Recruiting analyst Barry Every says that Bray needs to grow into his body, but he can make all the throws with a surgeon's precision. Hopefully, Bray can play like this against SEC defensive backs.
Most preseason annuals like Athlon and Phil Steele have Matt Simms, who has a good arm and played well in junior college but was sacked five times in spring, as the starter. Simms' release and Bray's body mass were question marks that lingered after the spring.
If either of them improves on these weaknesses, they will start.
Right now, Bray should start because he flat out gets rid of the ball faster (two sacks to Simms' five).
Simms has slightly better speed, but in this rebuilding year Dooley should take his chances with the true freshman.
Can the Late Enrollees Make an Impact?
A nice salvage job by Derek Dooley allowed the Vols to finish with a top ten recruiting class and land one five-star and 12 four-stars prospects.
Will these players have any impact on 2010?
Da'Rick Rogers has elite speed (4.4) and height (6'3"), and he could be a great slot receiver alongside Denarius Moore and Gerald Jones, if he can learn the playbook in the summer. His sure hands could take pressure off Luke Stocker in the red zone.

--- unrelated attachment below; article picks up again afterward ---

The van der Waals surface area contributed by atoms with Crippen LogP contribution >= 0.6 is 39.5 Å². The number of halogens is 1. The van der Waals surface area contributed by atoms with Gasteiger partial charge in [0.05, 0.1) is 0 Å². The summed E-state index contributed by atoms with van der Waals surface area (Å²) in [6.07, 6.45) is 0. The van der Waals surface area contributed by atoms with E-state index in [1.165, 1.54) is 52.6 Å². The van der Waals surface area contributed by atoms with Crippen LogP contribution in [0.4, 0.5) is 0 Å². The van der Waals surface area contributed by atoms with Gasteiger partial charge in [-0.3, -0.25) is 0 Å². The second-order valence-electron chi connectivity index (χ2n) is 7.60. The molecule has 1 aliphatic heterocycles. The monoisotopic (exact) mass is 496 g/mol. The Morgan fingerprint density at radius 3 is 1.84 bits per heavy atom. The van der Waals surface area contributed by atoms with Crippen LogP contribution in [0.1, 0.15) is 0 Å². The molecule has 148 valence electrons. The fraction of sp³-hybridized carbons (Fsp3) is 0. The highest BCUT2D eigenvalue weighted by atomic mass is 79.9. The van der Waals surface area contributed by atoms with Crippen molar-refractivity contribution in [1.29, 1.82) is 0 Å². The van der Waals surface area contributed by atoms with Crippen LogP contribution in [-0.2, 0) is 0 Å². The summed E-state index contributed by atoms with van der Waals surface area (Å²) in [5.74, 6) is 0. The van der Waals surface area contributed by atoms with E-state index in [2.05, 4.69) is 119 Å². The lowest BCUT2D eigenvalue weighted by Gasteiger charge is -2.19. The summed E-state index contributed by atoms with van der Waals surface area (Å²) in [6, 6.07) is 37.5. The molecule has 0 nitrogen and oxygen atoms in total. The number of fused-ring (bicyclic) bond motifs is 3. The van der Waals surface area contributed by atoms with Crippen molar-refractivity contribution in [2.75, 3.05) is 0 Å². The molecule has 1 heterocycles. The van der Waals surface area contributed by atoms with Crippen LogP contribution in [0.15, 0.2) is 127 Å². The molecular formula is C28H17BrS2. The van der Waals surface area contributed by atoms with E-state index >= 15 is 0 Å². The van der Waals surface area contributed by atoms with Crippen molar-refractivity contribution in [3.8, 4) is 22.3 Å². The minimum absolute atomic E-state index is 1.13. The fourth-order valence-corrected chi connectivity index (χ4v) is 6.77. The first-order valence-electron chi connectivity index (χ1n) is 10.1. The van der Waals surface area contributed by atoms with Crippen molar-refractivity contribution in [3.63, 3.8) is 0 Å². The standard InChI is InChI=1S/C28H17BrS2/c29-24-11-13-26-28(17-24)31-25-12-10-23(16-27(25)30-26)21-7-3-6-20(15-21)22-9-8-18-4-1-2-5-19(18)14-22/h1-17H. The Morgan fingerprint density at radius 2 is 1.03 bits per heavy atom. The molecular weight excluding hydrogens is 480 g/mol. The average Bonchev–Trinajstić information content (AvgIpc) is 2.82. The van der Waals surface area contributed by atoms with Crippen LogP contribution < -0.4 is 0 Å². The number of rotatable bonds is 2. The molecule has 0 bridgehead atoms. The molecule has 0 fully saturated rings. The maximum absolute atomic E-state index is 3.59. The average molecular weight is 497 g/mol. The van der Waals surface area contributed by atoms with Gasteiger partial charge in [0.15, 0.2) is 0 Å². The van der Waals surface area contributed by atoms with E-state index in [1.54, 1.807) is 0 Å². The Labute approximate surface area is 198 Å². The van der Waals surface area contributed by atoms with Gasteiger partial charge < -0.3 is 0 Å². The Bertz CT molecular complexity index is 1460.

Another late enrollee, receiver Justin Hunter, was featured in SI's "Faces in the Crowd," and if he adds weight to his 172-pound frame, he could be another speedy option for Bray or Simms.
John Brown is an experienced top 50 junior college nose tackle who will definitely be on the two deep at tackle, even if the Vols go with a 3-4 under new coordinator Justin Wilcox.
Dave Clark and Eddrick Loften are defensive backs who can play corner or safety. This versatility could help the Vols on special teams because Loften is undersized at 5'10".